Last week saw educators repeating a process they're unhappily familiar with: explaining American students' mediocre performance.
The harsh headlines: Despite massive infusions of cash, discussion, and program-building on their behalf, US fourth-graders received on average exactly the same scores on a key test, the National Assessment of Educational Progress, that they did in 1998 and 1992. The depressing details: The gap between the best and worst readers widened further.
What makes this particularly disheartening is that the 1990s were the decade of education. Parents who 10 years ago had no idea what a standard was now toss around terms like "high-stakes testing" and "social promotion" with alacrity.
But still. All those programs and budgets - Education Secretary Rod Paige cited the $125 billion that has been poured into low-income education efforts over 25 years - and so little to show.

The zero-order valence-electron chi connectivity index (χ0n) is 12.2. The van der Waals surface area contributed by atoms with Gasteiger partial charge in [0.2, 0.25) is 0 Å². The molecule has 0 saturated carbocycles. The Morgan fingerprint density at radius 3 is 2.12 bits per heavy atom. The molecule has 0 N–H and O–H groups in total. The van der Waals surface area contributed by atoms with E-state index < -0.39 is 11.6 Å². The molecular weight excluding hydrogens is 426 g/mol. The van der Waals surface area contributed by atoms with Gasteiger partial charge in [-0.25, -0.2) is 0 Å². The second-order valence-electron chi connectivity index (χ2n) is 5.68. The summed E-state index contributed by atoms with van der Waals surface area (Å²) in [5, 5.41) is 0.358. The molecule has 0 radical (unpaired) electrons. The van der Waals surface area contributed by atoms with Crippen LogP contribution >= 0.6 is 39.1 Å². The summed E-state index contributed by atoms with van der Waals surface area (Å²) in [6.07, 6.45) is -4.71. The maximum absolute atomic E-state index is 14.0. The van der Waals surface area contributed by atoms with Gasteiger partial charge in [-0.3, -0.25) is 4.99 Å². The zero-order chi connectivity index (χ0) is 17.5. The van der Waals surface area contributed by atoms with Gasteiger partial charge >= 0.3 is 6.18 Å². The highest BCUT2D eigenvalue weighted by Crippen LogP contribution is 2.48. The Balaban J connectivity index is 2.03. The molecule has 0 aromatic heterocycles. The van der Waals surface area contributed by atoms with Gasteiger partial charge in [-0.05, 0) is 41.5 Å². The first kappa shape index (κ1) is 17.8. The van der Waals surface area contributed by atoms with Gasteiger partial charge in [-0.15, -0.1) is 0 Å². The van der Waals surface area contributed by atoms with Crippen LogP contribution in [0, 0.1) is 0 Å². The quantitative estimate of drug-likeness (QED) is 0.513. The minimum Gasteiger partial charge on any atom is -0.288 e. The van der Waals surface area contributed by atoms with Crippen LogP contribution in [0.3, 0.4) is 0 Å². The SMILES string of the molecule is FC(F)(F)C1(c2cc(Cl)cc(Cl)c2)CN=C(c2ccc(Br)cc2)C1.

President Bush will likely peddle his $5 billion proposal to help kids read by third grade with greater gusto. "Research-based" curricula may gain more currency.
But politicians and districts should perhaps reconsider where money is spent. Our lead story (right) points out that various incentives for prospective teachers are alluring, but likely won't dramatically broaden the pool of candidates. After all, what's $4,000 more a year for five years, say, if you start in the mid-$20,000s and the job can be tougher than running a major corporation?
Good teachers - not programs - are said to make a difference in kids' lives. Once states figure out how to attract more of them (and real money might help), test scores may start heading north.
(c) Copyright 2001. The Christian Science Monitor